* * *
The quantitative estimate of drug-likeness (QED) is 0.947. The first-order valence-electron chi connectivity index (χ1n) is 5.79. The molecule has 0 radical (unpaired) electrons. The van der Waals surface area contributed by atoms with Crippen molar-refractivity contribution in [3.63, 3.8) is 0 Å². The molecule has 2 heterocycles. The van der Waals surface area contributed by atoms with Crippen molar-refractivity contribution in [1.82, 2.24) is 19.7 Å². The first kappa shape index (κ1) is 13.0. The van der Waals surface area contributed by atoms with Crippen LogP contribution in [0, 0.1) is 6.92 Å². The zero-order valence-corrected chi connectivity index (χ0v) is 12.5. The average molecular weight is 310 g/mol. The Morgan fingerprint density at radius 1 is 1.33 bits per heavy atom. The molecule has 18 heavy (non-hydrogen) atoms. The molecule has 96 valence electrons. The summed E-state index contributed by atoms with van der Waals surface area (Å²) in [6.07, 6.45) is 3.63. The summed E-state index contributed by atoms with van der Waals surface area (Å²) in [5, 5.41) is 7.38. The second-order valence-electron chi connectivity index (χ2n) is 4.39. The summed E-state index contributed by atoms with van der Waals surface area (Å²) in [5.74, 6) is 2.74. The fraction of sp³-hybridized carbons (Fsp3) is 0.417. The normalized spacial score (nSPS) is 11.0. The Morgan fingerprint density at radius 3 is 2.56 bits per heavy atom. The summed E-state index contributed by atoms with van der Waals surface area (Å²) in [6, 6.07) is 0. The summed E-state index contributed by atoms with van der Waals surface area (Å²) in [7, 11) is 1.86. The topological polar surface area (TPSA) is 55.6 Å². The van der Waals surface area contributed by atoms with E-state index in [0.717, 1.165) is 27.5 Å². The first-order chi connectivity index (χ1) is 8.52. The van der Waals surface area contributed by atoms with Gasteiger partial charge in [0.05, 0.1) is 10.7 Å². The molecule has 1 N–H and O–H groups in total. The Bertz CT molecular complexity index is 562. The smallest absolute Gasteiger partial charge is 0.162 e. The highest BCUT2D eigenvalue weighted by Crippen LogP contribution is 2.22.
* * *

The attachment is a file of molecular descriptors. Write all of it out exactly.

The quantitative estimate of drug-likeness (QED) is 0.947. The first-order valence-electron chi connectivity index (χ1n) is 5.79. The molecule has 0 radical (unpaired) electrons. The van der Waals surface area contributed by atoms with Crippen molar-refractivity contribution in [3.63, 3.8) is 0 Å². The molecule has 2 heterocycles. The van der Waals surface area contributed by atoms with Crippen molar-refractivity contribution in [1.82, 2.24) is 19.7 Å². The first kappa shape index (κ1) is 13.0. The van der Waals surface area contributed by atoms with Crippen LogP contribution in [0, 0.1) is 6.92 Å². The zero-order valence-corrected chi connectivity index (χ0v) is 12.5. The average molecular weight is 310 g/mol. The Morgan fingerprint density at radius 1 is 1.33 bits per heavy atom. The molecule has 18 heavy (non-hydrogen) atoms. The molecule has 96 valence electrons. The summed E-state index contributed by atoms with van der Waals surface area (Å²) in [6.07, 6.45) is 3.63. The summed E-state index contributed by atoms with van der Waals surface area (Å²) in [5, 5.41) is 7.38. The second-order valence-electron chi connectivity index (χ2n) is 4.39. The summed E-state index contributed by atoms with van der Waals surface area (Å²) in [5.74, 6) is 2.74. The fraction of sp³-hybridized carbons (Fsp3) is 0.417. The normalized spacial score (nSPS) is 11.0. The Morgan fingerprint density at radius 3 is 2.56 bits per heavy atom. The summed E-state index contributed by atoms with van der Waals surface area (Å²) in [6, 6.07) is 0. The summed E-state index contributed by atoms with van der Waals surface area (Å²) in [7, 11) is 1.86. The topological polar surface area (TPSA) is 55.6 Å². The van der Waals surface area contributed by atoms with E-state index in [0.717, 1.165) is 27.5 Å². The first-order chi connectivity index (χ1) is 8.52. The van der Waals surface area contributed by atoms with Gasteiger partial charge in [0.05, 0.1) is 10.7 Å². The molecule has 1 N–H and O–H groups in total. The Bertz CT molecular complexity index is 562. The smallest absolute Gasteiger partial charge is 0.162 e. The highest BCUT2D eigenvalue weighted by Crippen LogP contribution is 2.22.